A good title is important. It alerts the reader to the topic of your paper. A well written or phrased title creates curiosity and tempts readers to investigate the substance of your paper. However, the main function of the title is to describe your research – succinctly. Long titles are not common and provide little or no advantage. If a living organism is the focus of your research, then the (scientific) name of the organism should be included in the title.
The title page should also have all of the authors listed in the order in which they contributed.
If you worked closely with your science teacher on this project, or any other adult mentor, they should be listed as the last author. Please also include the name of your school.
- You can see a sample title page HERE (pdf).
Here’s an example of what the authors of the Blackawton Bees Experiment–a group of 10-year-old science students in England who worked with a professional neuroscientist–put on their title page…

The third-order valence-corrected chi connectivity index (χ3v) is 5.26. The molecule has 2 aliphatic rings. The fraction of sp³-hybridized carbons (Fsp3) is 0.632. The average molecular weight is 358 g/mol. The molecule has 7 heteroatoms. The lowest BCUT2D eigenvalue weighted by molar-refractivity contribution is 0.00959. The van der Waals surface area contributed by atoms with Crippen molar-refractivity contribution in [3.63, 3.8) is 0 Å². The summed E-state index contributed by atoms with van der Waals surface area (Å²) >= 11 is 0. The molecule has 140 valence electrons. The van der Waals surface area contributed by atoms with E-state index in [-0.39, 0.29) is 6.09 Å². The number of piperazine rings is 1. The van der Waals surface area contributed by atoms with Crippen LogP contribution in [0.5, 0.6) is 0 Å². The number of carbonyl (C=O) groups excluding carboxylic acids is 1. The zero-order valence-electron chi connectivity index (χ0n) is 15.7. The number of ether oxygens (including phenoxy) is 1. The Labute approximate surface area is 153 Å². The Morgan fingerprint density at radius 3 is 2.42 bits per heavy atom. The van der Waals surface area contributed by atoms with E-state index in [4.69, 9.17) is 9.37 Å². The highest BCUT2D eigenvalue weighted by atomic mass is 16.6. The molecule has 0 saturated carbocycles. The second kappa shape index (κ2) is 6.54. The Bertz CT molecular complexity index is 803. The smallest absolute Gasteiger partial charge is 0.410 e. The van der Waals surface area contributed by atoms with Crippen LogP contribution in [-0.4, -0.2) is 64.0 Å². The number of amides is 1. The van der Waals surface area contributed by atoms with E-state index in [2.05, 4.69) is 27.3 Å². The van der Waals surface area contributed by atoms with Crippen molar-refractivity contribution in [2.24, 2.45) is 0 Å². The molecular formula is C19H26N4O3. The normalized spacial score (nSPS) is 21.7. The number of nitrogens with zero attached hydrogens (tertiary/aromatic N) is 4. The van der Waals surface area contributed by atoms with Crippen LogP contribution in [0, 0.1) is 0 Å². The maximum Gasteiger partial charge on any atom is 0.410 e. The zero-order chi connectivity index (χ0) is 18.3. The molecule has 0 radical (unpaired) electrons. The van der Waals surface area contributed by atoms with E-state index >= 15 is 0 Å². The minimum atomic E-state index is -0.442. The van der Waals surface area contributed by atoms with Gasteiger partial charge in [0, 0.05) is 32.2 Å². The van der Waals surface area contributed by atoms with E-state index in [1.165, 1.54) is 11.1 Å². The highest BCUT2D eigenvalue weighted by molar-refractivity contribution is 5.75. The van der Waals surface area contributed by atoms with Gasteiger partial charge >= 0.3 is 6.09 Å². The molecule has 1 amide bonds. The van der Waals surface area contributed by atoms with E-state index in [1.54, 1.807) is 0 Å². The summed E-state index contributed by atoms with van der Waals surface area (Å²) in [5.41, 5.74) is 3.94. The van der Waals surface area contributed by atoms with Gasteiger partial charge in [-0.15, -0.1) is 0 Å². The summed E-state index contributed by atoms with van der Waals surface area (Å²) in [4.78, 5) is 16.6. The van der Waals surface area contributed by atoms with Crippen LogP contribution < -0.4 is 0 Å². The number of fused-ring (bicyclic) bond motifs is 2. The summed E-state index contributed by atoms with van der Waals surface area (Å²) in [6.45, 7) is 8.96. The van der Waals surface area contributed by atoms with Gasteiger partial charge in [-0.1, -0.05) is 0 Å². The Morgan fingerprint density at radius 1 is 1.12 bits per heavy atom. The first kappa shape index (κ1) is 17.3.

P. S. Blackawton 1, S. Airzee 1, A. Allen 1, S. Baker 1, A. Berrow 1, C. Blair 1, M. Churchill 1, J. Coles 1, R. F.-J. Cumming 1, L. Fraquelli 1, C. Hackford 1, A. Hinton Mellor 1, M. Hutchcroft 1, B. Ireland 1, D. Jewsbury 1, A. Littlejohns 1, G. M. Littlejohns 1, M. Lotto 1, J. McKeown 1, A. O’Toole 1, H. Richards 1, L. Robbins-Davey 1, S. Roblyn 1, H. Rodwell-Lynn 1, D. Schenck 1, J. Springer 1, A. Wishy 1, T. Rodwell-Lynn 1, D. Strudwick 1 and R. B. Lotto 2*
1. Blackawton Primary School, Blackawton, Devon, UK
2. Institute of Ophthalmology, University College London, 11-43 Bath Street, London EC1V 9EL, UK
* Author for correspondence (firstname.lastname@example.org)